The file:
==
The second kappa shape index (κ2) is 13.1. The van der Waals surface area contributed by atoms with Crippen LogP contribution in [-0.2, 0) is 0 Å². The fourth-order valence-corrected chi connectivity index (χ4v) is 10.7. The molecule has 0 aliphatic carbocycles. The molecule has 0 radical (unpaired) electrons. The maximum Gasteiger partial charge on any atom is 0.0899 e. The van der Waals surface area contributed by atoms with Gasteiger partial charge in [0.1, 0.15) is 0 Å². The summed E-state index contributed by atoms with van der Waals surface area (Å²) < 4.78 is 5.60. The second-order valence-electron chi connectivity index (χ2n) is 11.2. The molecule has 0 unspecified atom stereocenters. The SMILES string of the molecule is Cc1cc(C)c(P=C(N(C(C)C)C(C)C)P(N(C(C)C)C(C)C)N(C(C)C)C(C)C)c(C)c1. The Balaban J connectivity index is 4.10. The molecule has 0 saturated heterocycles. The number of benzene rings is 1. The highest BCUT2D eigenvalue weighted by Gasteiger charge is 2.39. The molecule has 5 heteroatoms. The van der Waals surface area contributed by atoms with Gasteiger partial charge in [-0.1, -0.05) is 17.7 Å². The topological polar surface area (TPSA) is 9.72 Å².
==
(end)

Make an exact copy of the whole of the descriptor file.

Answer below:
The second kappa shape index (κ2) is 13.1. The van der Waals surface area contributed by atoms with Crippen LogP contribution in [-0.2, 0) is 0 Å². The fourth-order valence-corrected chi connectivity index (χ4v) is 10.7. The molecule has 0 aliphatic carbocycles. The molecule has 0 radical (unpaired) electrons. The maximum Gasteiger partial charge on any atom is 0.0899 e. The van der Waals surface area contributed by atoms with Gasteiger partial charge in [0.1, 0.15) is 0 Å². The summed E-state index contributed by atoms with van der Waals surface area (Å²) < 4.78 is 5.60. The second-order valence-electron chi connectivity index (χ2n) is 11.2. The molecule has 0 unspecified atom stereocenters. The SMILES string of the molecule is Cc1cc(C)c(P=C(N(C(C)C)C(C)C)P(N(C(C)C)C(C)C)N(C(C)C)C(C)C)c(C)c1. The Balaban J connectivity index is 4.10. The molecule has 0 saturated heterocycles. The number of benzene rings is 1. The highest BCUT2D eigenvalue weighted by Gasteiger charge is 2.39. The molecule has 5 heteroatoms. The van der Waals surface area contributed by atoms with Gasteiger partial charge in [-0.1, -0.05) is 17.7 Å². The topological polar surface area (TPSA) is 9.72 Å².